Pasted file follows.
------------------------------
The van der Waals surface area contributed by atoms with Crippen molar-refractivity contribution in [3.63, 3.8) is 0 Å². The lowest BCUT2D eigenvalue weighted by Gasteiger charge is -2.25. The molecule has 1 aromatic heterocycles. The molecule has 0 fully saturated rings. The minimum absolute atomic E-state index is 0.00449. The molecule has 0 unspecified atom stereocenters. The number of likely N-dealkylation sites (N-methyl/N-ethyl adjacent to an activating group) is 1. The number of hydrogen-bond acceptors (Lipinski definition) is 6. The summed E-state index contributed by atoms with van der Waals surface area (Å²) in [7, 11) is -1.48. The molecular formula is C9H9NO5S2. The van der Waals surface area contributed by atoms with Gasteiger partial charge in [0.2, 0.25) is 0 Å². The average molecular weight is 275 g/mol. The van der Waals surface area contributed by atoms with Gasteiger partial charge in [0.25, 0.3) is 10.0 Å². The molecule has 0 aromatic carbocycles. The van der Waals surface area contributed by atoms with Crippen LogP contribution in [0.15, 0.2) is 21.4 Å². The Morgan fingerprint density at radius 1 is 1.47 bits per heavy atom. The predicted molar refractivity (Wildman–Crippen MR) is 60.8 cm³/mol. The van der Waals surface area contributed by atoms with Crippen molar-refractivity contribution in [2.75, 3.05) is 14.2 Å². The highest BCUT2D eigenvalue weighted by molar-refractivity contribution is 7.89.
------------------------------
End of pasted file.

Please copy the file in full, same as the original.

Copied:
The van der Waals surface area contributed by atoms with Crippen molar-refractivity contribution in [3.63, 3.8) is 0 Å². The lowest BCUT2D eigenvalue weighted by Gasteiger charge is -2.25. The molecule has 1 aromatic heterocycles. The molecule has 0 fully saturated rings. The minimum absolute atomic E-state index is 0.00449. The molecule has 0 unspecified atom stereocenters. The number of likely N-dealkylation sites (N-methyl/N-ethyl adjacent to an activating group) is 1. The number of hydrogen-bond acceptors (Lipinski definition) is 6. The summed E-state index contributed by atoms with van der Waals surface area (Å²) in [7, 11) is -1.48. The molecular formula is C9H9NO5S2. The van der Waals surface area contributed by atoms with Gasteiger partial charge in [0.2, 0.25) is 0 Å². The average molecular weight is 275 g/mol. The van der Waals surface area contributed by atoms with Gasteiger partial charge in [0.25, 0.3) is 10.0 Å². The molecule has 0 aromatic carbocycles. The van der Waals surface area contributed by atoms with Crippen LogP contribution in [0.15, 0.2) is 21.4 Å². The Morgan fingerprint density at radius 1 is 1.47 bits per heavy atom. The predicted molar refractivity (Wildman–Crippen MR) is 60.8 cm³/mol. The van der Waals surface area contributed by atoms with Crippen molar-refractivity contribution in [2.75, 3.05) is 14.2 Å². The highest BCUT2D eigenvalue weighted by molar-refractivity contribution is 7.89.